Authors: Eko Budi Santoso, Kazia Laturette, Stanislaus Adnanto Mastan, Keywords: Corporate Social Responsibility disclosure, tax aggressiveness, sustainability assurance, business ethics. DOI:10.5281/zenodo.3566409 Abstract: This study aims to examine the association between disclosure of social responsibility and tax aggressiveness in developing countries, namely Thailand. This is due to the increasing trend of disclosure of social responsibility in developing countries, even though this disclosure of information is still voluntary. On the other hand, developing countries have low taxation rate and investor protection infrastructures that allow the disclosure of social responsibility to be used opportunistically as a tool to fool the attainment of interests. This study also examines the role of assurance on the association between corporate social responsibility disclosure and tax aggressiveness. The assurance aims to provide confidence that the disclosure of social responsibility by the company is valid. This research builds an index to measure the disclosure of social responsibility based on the rules issued by the innovative Global Reporting. The results of the study are based on a sample of publicly traded companies in Thailand, which showed a positive association between disclosure of corporate social responsibility and tax aggressiveness, but it was further discovered that these results were mitigated by the existence of assurance against disclosure of corporate social responsibility. The results of this study indicate that the disclosure of corporate social responsibility can show that the company cares about the issue of social responsibility but does not automatically make the company as one that holds ethical values ​​in its business practices.
  • Performance Comparison of Cooperative Banks in the EU, USA and Canada
    Authors: Matěj Kuc, Keywords: Cooperative banking, panel data, profitability measures, random effects. DOI:10.5281/zenodo. Abstract: This paper compares different types of profitability measures of cooperative banks from two developed regions: the European Union and the United States of America together with Canada. We created balanced dataset of more than 200 cooperative banks covering 2011-2016 period. We made series of tests and run Random Effects estimation on panel data. We found that American and Canadian cooperatives are more profitable in terms of return on assets (ROA) and return on equity (ROE). There is no significant difference in net interest margin (NIM). Our results show that the North American cooperative banks accommodated better to the current market environment.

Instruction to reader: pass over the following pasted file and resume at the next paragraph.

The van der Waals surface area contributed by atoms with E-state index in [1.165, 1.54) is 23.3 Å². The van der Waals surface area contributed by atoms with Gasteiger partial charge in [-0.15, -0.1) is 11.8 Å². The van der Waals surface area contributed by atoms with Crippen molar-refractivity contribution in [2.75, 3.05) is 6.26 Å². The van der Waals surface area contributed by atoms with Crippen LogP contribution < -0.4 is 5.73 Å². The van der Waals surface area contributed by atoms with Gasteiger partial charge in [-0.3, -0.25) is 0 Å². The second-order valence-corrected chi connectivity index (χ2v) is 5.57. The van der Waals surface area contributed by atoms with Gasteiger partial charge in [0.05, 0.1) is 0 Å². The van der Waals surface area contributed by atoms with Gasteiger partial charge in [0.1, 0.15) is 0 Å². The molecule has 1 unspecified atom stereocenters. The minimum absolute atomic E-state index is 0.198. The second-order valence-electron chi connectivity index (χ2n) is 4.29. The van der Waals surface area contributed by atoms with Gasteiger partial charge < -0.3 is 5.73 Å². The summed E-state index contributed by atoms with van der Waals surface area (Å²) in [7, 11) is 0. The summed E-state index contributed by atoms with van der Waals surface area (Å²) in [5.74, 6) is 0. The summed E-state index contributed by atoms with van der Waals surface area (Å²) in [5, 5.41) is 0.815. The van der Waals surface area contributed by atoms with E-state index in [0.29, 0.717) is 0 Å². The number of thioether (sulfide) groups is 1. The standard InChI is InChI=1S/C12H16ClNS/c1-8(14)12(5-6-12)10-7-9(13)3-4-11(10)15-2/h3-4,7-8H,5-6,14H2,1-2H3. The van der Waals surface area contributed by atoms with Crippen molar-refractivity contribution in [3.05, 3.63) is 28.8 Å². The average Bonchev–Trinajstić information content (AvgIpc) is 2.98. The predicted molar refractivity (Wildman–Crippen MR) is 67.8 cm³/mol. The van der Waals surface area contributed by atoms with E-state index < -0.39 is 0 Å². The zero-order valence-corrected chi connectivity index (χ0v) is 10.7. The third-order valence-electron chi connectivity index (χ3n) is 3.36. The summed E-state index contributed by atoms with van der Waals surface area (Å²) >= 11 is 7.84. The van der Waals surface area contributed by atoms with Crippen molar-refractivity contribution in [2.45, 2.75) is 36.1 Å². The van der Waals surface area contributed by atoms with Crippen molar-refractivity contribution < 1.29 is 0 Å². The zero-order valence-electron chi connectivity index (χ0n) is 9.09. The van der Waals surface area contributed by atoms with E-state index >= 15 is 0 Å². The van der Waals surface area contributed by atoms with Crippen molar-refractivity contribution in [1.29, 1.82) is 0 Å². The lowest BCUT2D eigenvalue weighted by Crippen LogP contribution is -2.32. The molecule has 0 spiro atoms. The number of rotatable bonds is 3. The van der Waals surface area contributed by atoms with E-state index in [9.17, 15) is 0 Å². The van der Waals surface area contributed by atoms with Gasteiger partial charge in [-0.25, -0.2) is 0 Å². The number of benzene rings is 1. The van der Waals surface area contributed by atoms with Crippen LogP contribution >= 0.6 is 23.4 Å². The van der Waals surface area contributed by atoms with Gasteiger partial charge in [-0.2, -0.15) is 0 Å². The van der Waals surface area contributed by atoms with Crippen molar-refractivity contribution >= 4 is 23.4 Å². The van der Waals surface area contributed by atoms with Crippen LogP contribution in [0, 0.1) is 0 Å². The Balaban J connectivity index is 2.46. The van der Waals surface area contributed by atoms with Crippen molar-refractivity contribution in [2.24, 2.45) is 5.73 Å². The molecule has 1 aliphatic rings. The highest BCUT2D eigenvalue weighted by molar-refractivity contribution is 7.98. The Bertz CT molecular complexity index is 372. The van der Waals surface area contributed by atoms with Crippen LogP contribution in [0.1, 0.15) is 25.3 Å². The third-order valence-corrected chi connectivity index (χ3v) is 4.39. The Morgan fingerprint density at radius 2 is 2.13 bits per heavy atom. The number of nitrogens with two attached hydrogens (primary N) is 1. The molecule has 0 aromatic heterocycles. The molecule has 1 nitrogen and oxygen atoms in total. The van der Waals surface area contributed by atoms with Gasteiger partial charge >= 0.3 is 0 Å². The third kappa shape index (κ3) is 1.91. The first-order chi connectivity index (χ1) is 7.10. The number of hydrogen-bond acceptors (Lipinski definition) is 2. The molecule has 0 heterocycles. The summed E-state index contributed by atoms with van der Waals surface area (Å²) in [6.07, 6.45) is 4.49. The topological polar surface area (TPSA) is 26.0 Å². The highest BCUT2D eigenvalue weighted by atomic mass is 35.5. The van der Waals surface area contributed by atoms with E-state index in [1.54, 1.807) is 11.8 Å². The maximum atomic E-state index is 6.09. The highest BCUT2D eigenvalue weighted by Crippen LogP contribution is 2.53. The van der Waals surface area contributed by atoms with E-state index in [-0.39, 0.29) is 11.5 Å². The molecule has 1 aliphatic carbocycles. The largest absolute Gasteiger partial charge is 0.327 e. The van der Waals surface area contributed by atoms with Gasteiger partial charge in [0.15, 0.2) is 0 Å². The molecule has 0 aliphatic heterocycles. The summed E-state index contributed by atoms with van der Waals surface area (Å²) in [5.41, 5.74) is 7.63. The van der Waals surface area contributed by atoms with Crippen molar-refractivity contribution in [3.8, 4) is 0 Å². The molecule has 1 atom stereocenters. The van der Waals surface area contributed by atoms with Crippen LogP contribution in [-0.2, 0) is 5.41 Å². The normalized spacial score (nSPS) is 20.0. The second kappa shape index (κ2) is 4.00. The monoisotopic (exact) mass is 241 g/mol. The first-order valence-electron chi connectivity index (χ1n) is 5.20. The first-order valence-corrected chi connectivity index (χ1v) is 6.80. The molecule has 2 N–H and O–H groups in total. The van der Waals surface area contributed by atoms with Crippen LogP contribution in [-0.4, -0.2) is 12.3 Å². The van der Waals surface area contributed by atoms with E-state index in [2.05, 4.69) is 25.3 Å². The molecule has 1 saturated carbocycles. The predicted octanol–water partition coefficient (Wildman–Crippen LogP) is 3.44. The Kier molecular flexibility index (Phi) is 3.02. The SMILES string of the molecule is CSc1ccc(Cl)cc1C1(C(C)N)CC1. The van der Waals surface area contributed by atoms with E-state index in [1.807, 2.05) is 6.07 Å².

• The Governance of Islamic Banks in Morocco: Meaning, Strategic Vision and Purposes Attributed to the Governance System
    Authors: Lalla Nezha Lakmiti, Abdelkahar Zahid, Keywords: Corporate governance, participating banks, stakeholders, shareholders, and interests. DOI:10.5281/zenodo. Abstract: Due to the setbacks on the international scene and the wave of cacophonic financial scandals affecting large international groups, the new Islamic finance industry is not immune despite its initial resistance. The purpose of this paper is to understand and analyze the meaning of the Corporate Governance (CG) concept in Moroccan Islamic banking systems with specific reference to their institutions. The research objective is to identify also the path taken and adopted by these banks recently set up in Morocco. The foundation is rooted in shari'a, in particular, no stakeholder (the shareholding approach) must be harmed, and the ethical value is reflected into these parties’ behavior. We chose a qualitative method, semi-structured interviews where six managers provided answers about their banking systems. Since these respondents held a senior position (directors) within their organizations, it is felt that they are well placed and have the necessary knowledge to provide us with information to answer the questions asked. The results identified the orientation of participating banks and assessing how governance works, while determining which party is fovoured: shareholders, stakeholders or both. This study discusses the favorable condition to the harmonization of the regulations and therefore a better integration between Islamic finance and conventional ones in the economic context of Morocco.
  • Bank Loans and the Business Cycle: The Case of the Czech Republic
    Authors: Libena Cernohorska, Jan Cernohorsky, Keywords: Bank, business cycle, economic growth, loans. DOI:10.5281/zenodo.3299547 Abstract: This article aims to evaluate the impact of loans provided within the Czech banking sector on the growth of the Czech economy. The article is based on research of current scientific findings in respect to bank loans and economic development. The paper is based on data taken from the Czech Statistical Office on the development of the gross domestic product and data from the Czech National Bank on the development of loans from the period 2004-2015. Links between selected variables are tested using Granger causality tests. The results calculated confirm the hypothesis of the impact of the loans on economic growth, with a six-month delay. The results thus correspond to the standard economic findings and results of most previous studies.
  • A Qualitative Evidence of the Markedness of Code Switching during Commercial Bank Service Encounters in Ìbàdàn Metropolis